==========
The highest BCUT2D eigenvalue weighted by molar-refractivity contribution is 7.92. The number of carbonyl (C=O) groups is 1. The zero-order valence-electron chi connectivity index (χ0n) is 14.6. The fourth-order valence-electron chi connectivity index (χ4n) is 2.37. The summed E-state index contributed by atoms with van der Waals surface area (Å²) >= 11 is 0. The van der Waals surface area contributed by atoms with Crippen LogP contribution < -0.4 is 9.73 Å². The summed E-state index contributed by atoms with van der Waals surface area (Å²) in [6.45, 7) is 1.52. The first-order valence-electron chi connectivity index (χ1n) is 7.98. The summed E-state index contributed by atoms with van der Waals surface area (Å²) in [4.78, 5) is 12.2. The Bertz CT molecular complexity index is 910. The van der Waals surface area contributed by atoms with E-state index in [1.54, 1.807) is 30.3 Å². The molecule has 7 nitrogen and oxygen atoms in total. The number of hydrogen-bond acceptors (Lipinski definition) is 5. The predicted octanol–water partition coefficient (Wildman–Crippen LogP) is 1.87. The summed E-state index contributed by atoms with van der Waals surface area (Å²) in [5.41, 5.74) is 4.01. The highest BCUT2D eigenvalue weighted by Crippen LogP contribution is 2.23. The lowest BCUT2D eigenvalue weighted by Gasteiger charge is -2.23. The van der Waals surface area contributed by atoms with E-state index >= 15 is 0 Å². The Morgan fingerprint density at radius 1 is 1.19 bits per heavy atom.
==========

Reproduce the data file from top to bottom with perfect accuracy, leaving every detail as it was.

The highest BCUT2D eigenvalue weighted by molar-refractivity contribution is 7.92. The number of carbonyl (C=O) groups is 1. The zero-order valence-electron chi connectivity index (χ0n) is 14.6. The fourth-order valence-electron chi connectivity index (χ4n) is 2.37. The summed E-state index contributed by atoms with van der Waals surface area (Å²) >= 11 is 0. The van der Waals surface area contributed by atoms with Crippen LogP contribution < -0.4 is 9.73 Å². The summed E-state index contributed by atoms with van der Waals surface area (Å²) in [6.45, 7) is 1.52. The first-order valence-electron chi connectivity index (χ1n) is 7.98. The summed E-state index contributed by atoms with van der Waals surface area (Å²) in [4.78, 5) is 12.2. The Bertz CT molecular complexity index is 910. The van der Waals surface area contributed by atoms with E-state index in [1.54, 1.807) is 30.3 Å². The molecule has 7 nitrogen and oxygen atoms in total. The number of hydrogen-bond acceptors (Lipinski definition) is 5. The predicted octanol–water partition coefficient (Wildman–Crippen LogP) is 1.87. The summed E-state index contributed by atoms with van der Waals surface area (Å²) in [5.41, 5.74) is 4.01. The highest BCUT2D eigenvalue weighted by Crippen LogP contribution is 2.23. The lowest BCUT2D eigenvalue weighted by Gasteiger charge is -2.23. The van der Waals surface area contributed by atoms with E-state index >= 15 is 0 Å². The Morgan fingerprint density at radius 1 is 1.19 bits per heavy atom.